Yellow robots

by Clare Johnson

There are now two more bright yellow robots ‘swimming’ in the North Atlantic Ocean. On Friday we deployed an Argo float (picture below). These yellow tubes containing a host of complex electronics are designed to dive to 2000m, sit there for 10 days drifting with the water, then to rise back to the surface. Every time the floats dive/rise they measure the temperature and salinity of the water, and every time the floats are at the surface they transmit this data and their position via satellite back to scientists on land. They then dive back to 2000m and repeat the cycle over and over again until they run out of life. There are around 3880 Argo floats all over the world monitoring various oceans and transmitting the data back to scientists.

The second yellow robot deployed was a glider (picture below). This glider is a different make than those deployed/recovered on the Discovery cruise, with slightly different capabilities. However, it works in a near identical way: using buoyancy changes to dive to 1000 m and then rise back to the surface again measuring the temperature and salinity of the water as it goes. At the surface in the same way as an Argo float the glider transmits the data and its position to scientists on land. The difference between a glider and an Argo float is that scientists can ‘talk’ to a glider whilst it is out in the ocean, give it instructions and determine in what direction the glider should go in. So while the Argo float is happily left to its own devices, the glider has a piloting team in America and China checking it is ok and deciding where it should go next.

The big advantage of autonomous instruments like Argo floats and gliders is that they can collect a huge amount of data when scientists and ships are not at sea. Particularly they give us valuable information about inaccessible areas – for example the subpolar North Atlantic in winter when the weather is often too bad for ship work. To me it feels as if the development of gliders within the last few years is an exciting step forward for marine science. However, when it is my turn to pilot and the glider gets into difficulty at 4am in the morning and texts me to say that there is a problem that I need to get up and sort out immediately, I am less enthusiastic!!! The glider that we recently deployed should be collecting data between Scotland and south of Iceland for the next 6-12 months before it is picked up.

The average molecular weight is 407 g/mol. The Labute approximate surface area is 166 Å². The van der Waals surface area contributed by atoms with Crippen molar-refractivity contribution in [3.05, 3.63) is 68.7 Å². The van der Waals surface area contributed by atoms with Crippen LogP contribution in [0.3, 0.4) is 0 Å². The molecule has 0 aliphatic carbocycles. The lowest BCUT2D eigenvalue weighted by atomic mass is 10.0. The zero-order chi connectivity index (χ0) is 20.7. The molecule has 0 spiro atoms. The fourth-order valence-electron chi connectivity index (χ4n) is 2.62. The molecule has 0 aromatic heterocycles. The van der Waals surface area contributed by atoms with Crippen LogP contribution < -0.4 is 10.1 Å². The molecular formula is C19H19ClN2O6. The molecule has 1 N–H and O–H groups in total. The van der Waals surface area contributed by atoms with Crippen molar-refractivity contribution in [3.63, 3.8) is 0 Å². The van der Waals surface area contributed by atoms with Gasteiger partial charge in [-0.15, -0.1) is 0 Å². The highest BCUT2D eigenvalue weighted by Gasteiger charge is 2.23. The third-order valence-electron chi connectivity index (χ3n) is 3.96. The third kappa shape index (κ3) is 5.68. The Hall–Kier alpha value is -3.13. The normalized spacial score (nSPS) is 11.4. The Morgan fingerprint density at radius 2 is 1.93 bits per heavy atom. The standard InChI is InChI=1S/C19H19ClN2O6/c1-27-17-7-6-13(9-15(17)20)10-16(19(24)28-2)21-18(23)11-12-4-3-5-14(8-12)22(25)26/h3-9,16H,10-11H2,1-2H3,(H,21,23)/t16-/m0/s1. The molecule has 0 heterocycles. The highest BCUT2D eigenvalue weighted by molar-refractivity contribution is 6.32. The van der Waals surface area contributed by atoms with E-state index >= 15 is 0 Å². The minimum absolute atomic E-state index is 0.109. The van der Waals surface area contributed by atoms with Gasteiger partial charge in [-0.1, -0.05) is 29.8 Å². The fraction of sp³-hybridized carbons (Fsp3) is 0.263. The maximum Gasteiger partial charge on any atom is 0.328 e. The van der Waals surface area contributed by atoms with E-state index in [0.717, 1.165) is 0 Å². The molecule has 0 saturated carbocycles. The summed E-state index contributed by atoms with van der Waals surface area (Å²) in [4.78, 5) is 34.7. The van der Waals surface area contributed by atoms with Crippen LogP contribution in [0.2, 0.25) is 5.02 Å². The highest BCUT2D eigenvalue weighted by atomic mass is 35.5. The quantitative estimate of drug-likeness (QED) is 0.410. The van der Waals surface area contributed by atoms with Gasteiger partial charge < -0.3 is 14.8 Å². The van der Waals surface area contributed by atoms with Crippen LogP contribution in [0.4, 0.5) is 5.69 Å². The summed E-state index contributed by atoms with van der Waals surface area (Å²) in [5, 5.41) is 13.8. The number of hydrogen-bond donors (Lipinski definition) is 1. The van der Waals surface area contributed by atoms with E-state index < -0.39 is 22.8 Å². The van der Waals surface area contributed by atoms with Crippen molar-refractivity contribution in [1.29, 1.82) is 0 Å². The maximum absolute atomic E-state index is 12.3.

PS In case anyone is wondering why some gliders are yellow and others bright pink, both colours are thought to be as visible as possible in the ocean so it is a matter of choice to which colour you go for!

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Pic 1: An Argo float being deployed off the back of Pelagia. Thanks to Colin for the photo.

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Pic2: The Slocum Glider with proud scientists Heather and Dalai just before it was carefully lowered over the side.

How to catch yourself a mooring

On this research cruise we are deploying and (hopefully!) recovering 13 moorings from west of Scotland out across the Atlantic to the longitude of Iceland. In non-oceanographer speak (we are excellent at jargon which I’m trying my best to avoid) moorings are a set of instruments which are left in the ocean for a period of time, in our case a year. These instruments are attached at different depths to a wire kept vertical by floats and stopped from floating away by a weight on the seabed. They say that pictures are worth a thousand words so there’s a diagram below!